Togo, Nigeria and Ghana have the biggest rates of deforestation out of 65 nations, according to a study described by its authors as the most comprehensive analysis of tropical forests.
Togo lost an average of 5.75 percent of its forests a year from 2005 through 2010, according to the study, published today by the wood products trade group, the International Tropical Timber Organization in Yokohama, Japan. Nigeria posted a 4 percent rate, and Ghana lost 2.19 percent of forests a year.
“In Togo, I don’t think any forest will be left,” Duncan Poore, a former professor at the University of Oxford and an author of the report, said in a telephone interview. “We must work with forest departments and governments and local communities to impress upon them that sustainable forest management is in all their best interests.”
The researchers said that the forests in the countries surveyed cover a total of 1.66 billion hectares, of which 761 million hectares constitutes the “permanent forest estate,” meaning it has some form of legal designation. That includes both jungles set aside for national parks, and land earmarked for use by the timber industry, which Poore said is worth about $20 billion a year.
The 420-page study updates research carried out in 2005 by the timber group, and Poore described it as a “benchmark” for tracking deforestation.
“It’s the most complete available study,” he said.
While the land may have legal designation, the laws aren’t always enforced, and just 53.3 million hectares -- about 3 percent of the total forest -- is managed “sustainably,” according to the study. Of that, 30.6 million hectares is set aside for forest industries, and 22.7 million hectares is protected.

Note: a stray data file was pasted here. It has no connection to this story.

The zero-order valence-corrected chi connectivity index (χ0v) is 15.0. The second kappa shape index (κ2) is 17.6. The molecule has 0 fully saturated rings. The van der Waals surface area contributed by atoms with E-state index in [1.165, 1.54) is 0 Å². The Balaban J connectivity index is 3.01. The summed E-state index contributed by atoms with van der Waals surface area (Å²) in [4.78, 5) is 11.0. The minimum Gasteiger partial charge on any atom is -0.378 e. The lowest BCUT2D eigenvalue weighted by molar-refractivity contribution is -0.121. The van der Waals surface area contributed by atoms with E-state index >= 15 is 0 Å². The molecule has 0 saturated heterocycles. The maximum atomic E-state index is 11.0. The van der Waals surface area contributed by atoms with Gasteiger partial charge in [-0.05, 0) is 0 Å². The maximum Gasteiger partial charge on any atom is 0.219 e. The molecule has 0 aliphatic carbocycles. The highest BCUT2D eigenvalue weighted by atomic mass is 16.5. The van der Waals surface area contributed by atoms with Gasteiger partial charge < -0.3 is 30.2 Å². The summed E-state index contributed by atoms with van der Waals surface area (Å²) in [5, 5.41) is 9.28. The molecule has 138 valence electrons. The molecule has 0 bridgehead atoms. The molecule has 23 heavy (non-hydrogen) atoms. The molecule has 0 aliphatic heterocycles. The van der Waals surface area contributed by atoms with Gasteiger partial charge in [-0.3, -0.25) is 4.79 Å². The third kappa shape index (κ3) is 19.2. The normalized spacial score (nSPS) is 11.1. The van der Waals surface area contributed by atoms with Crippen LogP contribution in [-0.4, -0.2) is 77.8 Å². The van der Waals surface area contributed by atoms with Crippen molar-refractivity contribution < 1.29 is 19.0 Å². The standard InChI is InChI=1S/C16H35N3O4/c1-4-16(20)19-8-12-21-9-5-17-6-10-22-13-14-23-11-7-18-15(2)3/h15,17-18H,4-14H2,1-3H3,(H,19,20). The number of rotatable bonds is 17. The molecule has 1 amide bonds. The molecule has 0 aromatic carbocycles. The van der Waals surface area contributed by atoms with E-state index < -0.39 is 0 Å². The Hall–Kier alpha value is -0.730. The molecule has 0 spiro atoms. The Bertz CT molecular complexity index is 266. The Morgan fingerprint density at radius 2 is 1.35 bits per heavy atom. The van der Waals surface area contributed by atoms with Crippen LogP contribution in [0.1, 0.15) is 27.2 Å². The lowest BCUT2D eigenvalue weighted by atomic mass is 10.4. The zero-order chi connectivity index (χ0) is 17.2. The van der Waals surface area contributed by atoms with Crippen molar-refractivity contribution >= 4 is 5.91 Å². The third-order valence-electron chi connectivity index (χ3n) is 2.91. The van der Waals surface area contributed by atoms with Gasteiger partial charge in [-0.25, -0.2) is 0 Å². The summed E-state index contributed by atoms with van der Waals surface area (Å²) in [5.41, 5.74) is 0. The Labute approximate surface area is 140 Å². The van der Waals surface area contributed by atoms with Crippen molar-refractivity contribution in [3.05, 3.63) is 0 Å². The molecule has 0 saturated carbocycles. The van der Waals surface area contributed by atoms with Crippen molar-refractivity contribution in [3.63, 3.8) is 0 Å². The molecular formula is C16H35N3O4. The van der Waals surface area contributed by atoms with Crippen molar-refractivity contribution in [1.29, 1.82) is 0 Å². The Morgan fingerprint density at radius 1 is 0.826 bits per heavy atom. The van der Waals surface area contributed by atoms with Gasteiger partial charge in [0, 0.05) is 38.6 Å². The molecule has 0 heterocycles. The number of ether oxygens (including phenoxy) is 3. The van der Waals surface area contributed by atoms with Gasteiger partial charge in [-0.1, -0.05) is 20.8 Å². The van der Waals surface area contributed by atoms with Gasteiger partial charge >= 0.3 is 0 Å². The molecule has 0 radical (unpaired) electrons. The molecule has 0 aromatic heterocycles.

“In 1986 it was less than a million hectares,” mostly in the Australian province of Queensland, Poore said. “That’s a considerable improvement, but there’s a long way still to go.”
Poore said that forest set aside for timber can still benefit wildlife while providing local communities with an income. He said the two best ways of protecting forests while generating income is through timber that’s certified as being sustainably farmed and through a program known as Reducing Emissions from Deforestation and Forest Degradation, or REDD, which has been touted in United Nations climate negotiations as a way to pay communities to protect trees.
In Brazil, home to 31 percent of the forest area surveyed, the deforestation rate was 0.42 percent, and in the next most-forested nations, the Democratic Republic of Congo and Indonesia, the rates were 0.2 percent and 0.7 percent respectively.
Any deforestation rate over 1 percent could be described as “alarming,” Poore said. Still, “it’s less than it has been in the past and let’s hope it continues to get smaller.”